Friday, February 4, 2011

Guestpost: 2 Types of Simple Poetry that Inspire Creativity

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By Maria Rainier of

If you’re a writer, you should write very day to keep your creativity flowing – but sometimes, the very idea of daily writing can kill any creativity that might have been trying to work its way to the surface. When that happens, it’s important to have a few tricks in your back pocket to help you get back into your creative writing mentality.

And even if you’re not a writer, writing one of these poems is fun and can help you get creative with any other medium, such as music or visual art. You can unlock some fascinating sounds and images with words, so creative writing is a great tool for any artist. These poem types both have strong scaffolding in the forms of syllabic and word count structures, so all you have to do is supply the words. If you’re suffering from “creator’s block,” try putting on your writer’s hat and tackle one or both of these poems.

The Etheree

This poem consists of ten lines – not scary at all, even if you were that kindergartener who couldn’t write your name correctly. The first line contains one syllable, the second contains two, and so on until you’ve reached the tenth line with ten syllables (see examples here). You can even tack on a reverse etheree, starting the first line at ten syllables and ending with one. This gives a fun shape to your poem and provides some good structure for your creativity – as all artists know, creativity can get out of control, but you don’t have to worry about that with this type of poem. If you’re struggling to get started, try focusing on your first word as something you want to describe, such as “art” or “muse” and go from there. Just remember to count the syllables in every line to make sure you’re writing your etheree correctly, and you’ll have a poem to be proud of – maybe even worthy of the refrigerator.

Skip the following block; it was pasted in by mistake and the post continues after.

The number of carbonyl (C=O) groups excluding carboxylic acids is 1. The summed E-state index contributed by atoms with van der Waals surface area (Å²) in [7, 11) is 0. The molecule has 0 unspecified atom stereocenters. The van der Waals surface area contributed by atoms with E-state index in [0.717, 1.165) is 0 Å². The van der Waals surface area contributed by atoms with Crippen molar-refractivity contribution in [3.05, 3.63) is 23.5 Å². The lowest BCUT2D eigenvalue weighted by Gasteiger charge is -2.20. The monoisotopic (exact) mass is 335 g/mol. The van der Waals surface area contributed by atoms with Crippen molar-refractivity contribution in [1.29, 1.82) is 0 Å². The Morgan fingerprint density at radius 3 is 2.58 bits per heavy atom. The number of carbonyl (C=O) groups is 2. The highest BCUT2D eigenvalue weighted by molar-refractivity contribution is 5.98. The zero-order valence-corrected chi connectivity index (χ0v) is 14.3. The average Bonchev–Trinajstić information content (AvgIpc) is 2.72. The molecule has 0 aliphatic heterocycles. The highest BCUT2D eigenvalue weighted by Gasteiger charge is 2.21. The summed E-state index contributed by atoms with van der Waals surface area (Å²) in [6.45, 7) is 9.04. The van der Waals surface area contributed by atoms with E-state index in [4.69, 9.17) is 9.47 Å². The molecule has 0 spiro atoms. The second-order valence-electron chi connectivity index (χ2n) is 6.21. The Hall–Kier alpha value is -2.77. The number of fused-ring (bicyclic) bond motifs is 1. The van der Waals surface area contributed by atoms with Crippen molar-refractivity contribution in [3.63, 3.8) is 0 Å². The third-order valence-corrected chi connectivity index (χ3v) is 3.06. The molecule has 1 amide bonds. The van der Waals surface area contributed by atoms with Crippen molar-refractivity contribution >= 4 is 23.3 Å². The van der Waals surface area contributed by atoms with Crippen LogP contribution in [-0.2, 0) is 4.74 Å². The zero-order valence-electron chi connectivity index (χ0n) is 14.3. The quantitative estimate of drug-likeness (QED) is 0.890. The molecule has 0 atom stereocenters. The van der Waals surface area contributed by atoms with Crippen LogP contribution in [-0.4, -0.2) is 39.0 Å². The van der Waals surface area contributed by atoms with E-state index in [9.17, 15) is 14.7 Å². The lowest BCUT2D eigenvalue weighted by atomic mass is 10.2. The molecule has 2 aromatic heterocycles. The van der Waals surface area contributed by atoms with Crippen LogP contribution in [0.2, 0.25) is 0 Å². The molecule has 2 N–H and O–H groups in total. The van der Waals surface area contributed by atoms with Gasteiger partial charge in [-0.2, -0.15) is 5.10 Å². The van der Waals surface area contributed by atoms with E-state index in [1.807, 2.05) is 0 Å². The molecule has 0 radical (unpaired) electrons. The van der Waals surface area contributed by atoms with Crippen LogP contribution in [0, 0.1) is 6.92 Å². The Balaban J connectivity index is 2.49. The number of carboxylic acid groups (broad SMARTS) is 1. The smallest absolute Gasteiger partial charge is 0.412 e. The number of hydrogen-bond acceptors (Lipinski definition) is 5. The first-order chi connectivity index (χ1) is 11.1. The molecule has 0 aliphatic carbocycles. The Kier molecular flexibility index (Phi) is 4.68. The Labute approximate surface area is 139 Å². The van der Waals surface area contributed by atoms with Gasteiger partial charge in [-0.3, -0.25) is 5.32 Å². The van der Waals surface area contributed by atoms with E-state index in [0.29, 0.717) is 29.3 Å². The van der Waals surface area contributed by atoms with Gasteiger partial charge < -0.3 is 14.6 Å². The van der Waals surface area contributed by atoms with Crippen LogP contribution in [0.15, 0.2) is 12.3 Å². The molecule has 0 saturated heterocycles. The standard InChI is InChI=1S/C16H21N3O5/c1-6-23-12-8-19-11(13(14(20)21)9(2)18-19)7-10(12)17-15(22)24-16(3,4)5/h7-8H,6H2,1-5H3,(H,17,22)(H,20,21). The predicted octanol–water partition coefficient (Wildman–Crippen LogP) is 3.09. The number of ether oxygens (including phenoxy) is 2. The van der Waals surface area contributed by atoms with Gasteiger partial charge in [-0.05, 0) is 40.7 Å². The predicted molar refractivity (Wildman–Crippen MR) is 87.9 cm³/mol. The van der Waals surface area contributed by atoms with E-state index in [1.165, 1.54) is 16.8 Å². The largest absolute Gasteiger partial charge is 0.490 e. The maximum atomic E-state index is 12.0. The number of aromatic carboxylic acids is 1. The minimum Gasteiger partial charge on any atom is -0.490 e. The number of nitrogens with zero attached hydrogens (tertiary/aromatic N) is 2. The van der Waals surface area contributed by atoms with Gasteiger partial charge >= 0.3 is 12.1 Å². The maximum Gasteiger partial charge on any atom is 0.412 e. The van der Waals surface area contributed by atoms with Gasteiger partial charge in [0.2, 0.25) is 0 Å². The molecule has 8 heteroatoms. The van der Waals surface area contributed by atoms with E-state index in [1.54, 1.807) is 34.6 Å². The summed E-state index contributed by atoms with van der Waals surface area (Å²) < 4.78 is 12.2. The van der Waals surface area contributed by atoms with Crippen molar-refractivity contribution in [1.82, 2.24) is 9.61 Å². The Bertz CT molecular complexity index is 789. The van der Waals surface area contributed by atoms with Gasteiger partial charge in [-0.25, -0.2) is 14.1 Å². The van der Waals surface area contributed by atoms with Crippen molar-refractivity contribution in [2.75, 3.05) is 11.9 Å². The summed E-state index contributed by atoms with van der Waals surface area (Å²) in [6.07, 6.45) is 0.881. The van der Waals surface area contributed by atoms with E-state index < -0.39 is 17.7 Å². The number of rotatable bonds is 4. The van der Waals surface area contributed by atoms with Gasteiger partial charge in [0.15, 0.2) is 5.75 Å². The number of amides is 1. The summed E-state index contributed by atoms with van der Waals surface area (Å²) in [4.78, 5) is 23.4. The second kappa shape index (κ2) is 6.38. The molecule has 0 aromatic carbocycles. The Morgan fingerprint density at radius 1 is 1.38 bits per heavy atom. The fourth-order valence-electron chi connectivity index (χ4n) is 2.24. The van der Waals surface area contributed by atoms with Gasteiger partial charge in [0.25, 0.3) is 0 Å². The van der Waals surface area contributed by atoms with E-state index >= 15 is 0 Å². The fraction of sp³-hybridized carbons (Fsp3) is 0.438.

The Diamante

For this type of poetry, you’ll get a few more guidelines than you did with the etheree. The diamante has seven specific steps for you to take, corresponding with its seven lines:

Line 1: Noun or subject

Line 2: Two adjectives describing the first noun/subject

Line 3: Three “-ing” words describing the first noun/subject

Line 4: Four words: two about the first noun/subject, two about the antonym/synonym

Line 5: Three “-ing” words about the antonym/synonym

Line 6: Two adjectives describing the antonym/synonym

Line 7: Antonym/synonym for the subject

You have a choice here as an artist – do you want to end with a synonym for your subject or an antonym? If you choose to use an antonym, you’ll get a fun “transformation” effect from the first line to the seventh, but a synonym will give you a more subtle and relaxed poem. Whatever you choose, you’ll have to get creative and get back to being your usual artsy self.

Bio: Maria Rainier is a freelance writer and blog junkie. She is currently a resident blogger at First in Education and performs research surrounding online degrees. In her spare time, she enjoys square-foot gardening, swimming, and avoiding her laptop.